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Where you live can have a significant impact on your quality of sleep. Ryan Martinez/Getty Images
  • U.S. News & World Report’s 360 Reviews conducted a study to determine the best and worst U.S. cities for sleep.
  • Air, light, and noise pollution all factored into the results.
  • No matter where you live, experts share ways to enhance your sleep health.

The city you live in may have something to do with your sleep health.

To analyze which cities are best and worst for sleep, U.S. News & World Report’s 360 Reviews studied the 50 most populated U.S. cities and how well those who live there get their Zzzs.

The researchers scored each city based on a variety of factors including the following:

  • Air pollution: Air quality measured by amounts of fine particulate matter of less than 2.5 micrometers that are suspended in the air for a 24-hour period (PM 2.5) by city in 2021
  • Light pollution: Light pollution, adjusted for land areas within each city, measured in spectral radiance (nW/cm²/sr)
  • Noise pollution: Road noise data, adjusted for land areas within each city, measured in adjusted decibels (dBA)
  • Physical activity: Overall prevalence of physical activity by state, as reported by the U.S. Centers for Disease Control and Prevention (CDC)
  • Short sleep duration: Overall prevalence of short sleep duration by state, as reported by the CDC

The study ranked the following as the 10 best US cities for sleep health:

  1. Austin
  2. Raleigh
  3. Fort Worth
  4. San Diego
  5. Colorado Springs
  6. Albuquerque
  7. Tulsa
  8. Omaha
  9. San Jose
  10. Tucson

The 10 worst US cities for sleep health named by the study were:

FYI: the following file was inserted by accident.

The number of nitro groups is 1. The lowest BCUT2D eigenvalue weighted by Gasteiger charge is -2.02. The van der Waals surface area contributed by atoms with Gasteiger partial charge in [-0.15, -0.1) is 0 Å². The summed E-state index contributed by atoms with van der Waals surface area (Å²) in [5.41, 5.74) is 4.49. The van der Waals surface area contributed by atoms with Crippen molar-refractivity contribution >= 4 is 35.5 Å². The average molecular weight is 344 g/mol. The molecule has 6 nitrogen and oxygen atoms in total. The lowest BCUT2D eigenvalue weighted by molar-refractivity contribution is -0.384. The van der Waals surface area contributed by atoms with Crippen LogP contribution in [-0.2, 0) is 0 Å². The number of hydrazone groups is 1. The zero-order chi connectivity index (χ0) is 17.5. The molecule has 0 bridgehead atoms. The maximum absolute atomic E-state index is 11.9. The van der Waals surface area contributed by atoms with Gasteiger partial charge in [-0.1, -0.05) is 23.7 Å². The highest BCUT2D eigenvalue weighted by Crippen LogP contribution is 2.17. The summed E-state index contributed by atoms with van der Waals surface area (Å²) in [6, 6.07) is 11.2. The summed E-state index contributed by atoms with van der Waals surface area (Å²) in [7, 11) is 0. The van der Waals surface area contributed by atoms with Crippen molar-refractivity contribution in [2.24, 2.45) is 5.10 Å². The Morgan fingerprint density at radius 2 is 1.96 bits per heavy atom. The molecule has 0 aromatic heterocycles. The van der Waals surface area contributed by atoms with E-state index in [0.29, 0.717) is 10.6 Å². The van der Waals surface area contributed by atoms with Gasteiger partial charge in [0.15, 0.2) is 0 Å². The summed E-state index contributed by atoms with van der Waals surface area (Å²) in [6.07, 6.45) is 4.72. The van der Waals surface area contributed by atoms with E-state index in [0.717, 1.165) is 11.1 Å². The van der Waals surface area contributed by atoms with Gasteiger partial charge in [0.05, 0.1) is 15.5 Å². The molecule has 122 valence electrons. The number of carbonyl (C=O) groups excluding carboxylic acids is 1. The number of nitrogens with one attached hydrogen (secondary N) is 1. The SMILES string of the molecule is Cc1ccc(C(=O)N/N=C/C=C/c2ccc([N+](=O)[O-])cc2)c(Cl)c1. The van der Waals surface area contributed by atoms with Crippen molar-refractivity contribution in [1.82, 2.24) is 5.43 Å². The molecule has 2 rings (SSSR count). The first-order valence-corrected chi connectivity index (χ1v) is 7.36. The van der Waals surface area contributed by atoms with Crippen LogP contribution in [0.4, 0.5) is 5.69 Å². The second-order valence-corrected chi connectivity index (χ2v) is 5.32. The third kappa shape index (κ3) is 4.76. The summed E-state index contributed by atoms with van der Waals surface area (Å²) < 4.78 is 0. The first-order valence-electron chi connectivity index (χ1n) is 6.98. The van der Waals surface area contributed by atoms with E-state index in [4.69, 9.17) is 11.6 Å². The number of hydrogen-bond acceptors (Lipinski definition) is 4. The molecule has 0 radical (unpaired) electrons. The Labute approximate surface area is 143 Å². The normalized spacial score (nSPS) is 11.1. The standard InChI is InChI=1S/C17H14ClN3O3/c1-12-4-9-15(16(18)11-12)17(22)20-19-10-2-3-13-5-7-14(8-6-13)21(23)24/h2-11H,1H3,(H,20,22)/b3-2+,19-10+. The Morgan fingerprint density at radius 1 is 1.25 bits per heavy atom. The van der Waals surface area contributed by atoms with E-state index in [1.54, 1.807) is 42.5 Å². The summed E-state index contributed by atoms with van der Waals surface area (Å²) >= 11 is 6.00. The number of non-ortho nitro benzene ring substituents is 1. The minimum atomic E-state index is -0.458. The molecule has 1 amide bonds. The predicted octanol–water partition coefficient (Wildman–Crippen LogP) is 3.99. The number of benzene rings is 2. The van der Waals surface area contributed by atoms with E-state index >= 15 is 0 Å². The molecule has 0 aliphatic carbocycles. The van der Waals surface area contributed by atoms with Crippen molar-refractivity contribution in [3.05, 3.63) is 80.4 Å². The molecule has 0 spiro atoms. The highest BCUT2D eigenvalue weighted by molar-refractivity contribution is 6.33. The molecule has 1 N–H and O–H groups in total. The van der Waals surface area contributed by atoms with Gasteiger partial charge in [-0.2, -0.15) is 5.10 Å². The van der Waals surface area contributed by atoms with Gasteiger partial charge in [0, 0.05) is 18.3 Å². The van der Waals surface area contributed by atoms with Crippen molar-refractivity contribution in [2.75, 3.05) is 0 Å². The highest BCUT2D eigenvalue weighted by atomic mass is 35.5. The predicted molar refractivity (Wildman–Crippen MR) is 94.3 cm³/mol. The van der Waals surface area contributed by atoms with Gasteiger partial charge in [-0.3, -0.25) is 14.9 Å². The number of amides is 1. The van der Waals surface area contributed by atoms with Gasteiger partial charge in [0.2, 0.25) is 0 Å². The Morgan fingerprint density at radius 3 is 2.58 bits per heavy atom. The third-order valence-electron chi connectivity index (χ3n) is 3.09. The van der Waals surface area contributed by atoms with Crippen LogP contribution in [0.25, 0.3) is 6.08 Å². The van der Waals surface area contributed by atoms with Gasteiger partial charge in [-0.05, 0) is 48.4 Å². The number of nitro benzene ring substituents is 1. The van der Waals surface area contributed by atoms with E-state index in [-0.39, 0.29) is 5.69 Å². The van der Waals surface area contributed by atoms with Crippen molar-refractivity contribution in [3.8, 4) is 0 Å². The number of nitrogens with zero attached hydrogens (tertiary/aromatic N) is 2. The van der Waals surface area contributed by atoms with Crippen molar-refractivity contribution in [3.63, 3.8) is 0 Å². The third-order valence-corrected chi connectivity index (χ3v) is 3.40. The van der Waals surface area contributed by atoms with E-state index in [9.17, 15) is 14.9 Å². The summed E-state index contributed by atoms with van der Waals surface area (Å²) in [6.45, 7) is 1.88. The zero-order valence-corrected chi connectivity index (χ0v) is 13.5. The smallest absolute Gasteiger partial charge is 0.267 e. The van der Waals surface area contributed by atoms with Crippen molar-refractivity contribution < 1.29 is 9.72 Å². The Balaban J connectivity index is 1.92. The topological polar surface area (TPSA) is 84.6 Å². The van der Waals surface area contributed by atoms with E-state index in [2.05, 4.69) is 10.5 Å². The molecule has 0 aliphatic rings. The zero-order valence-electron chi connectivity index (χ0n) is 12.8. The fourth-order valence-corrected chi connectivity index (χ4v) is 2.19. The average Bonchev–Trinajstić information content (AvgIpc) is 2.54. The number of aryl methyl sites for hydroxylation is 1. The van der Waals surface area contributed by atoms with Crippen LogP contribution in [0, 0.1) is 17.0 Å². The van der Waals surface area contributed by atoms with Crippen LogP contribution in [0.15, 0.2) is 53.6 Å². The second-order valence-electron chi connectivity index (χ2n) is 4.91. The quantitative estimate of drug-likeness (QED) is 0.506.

1. Philadelphia
  2. Miami
  3. Detroit
  4. New York
  5. Memphis
  6. Chicago
  7. Washington
  8. Boston
  9. Long Beach
  10. Fresno

“[Where] you live can impact your sleep for the worse or better if you let it,” Dr. Michael Gallo, sleep medicine physician at Baptist Health Miami Cardiac & Vascular Institute, told Healthline. “If someone lives in a busy city with more distractions, there are more temptations to delay your bedtime. However, if you suppress these temptations, then I think your sleep will be unchanged if your bedroom environment is cool, dark, and quiet.”

He noted that high altitudes can also compromise sleep. Typically being at an altitude of at least 8,202 feet (2,500 meters) can predispose a person to central sleep apnea due to high altitude periodic breathing.

“Also, periodic breathing has been described at altitudes as low as 4,900 feet (1,500 meters),” Gallo said.

Cost of living, stress, work, and commuting may also play a part in the sleep habits of people in particular cities, said Dr. Steven Feinsilver, director of the Center for Sleep Medicine at Lenox Hill Hospital.

“I practice sleep medicine in Manhattan and New York is the city that never sleeps. I’m astounded by how little people tell me they sleep…New York is bad partly because the amount of time people commute. It’s also an expensive place to live, so a lot of people are working too hard,” he told Healthline.

Lack of sleep has more effect on you than leaving you feeling tired. Sleep helps the heart, brain, and other organs function properly.

“Sleep is a basic biological drive like eating and exercise; it’s something that you need to do,” said Feinsilver.

He explained the two main reasons for sleep are:

  1. Homeostatic sleep drive (also called sleep pressure) behaves like a toxic substance that builds up when you’re awake and reduces when you sleep. The reason you get sleepy in the evening is because toxic substance builds up during the hours you were awake.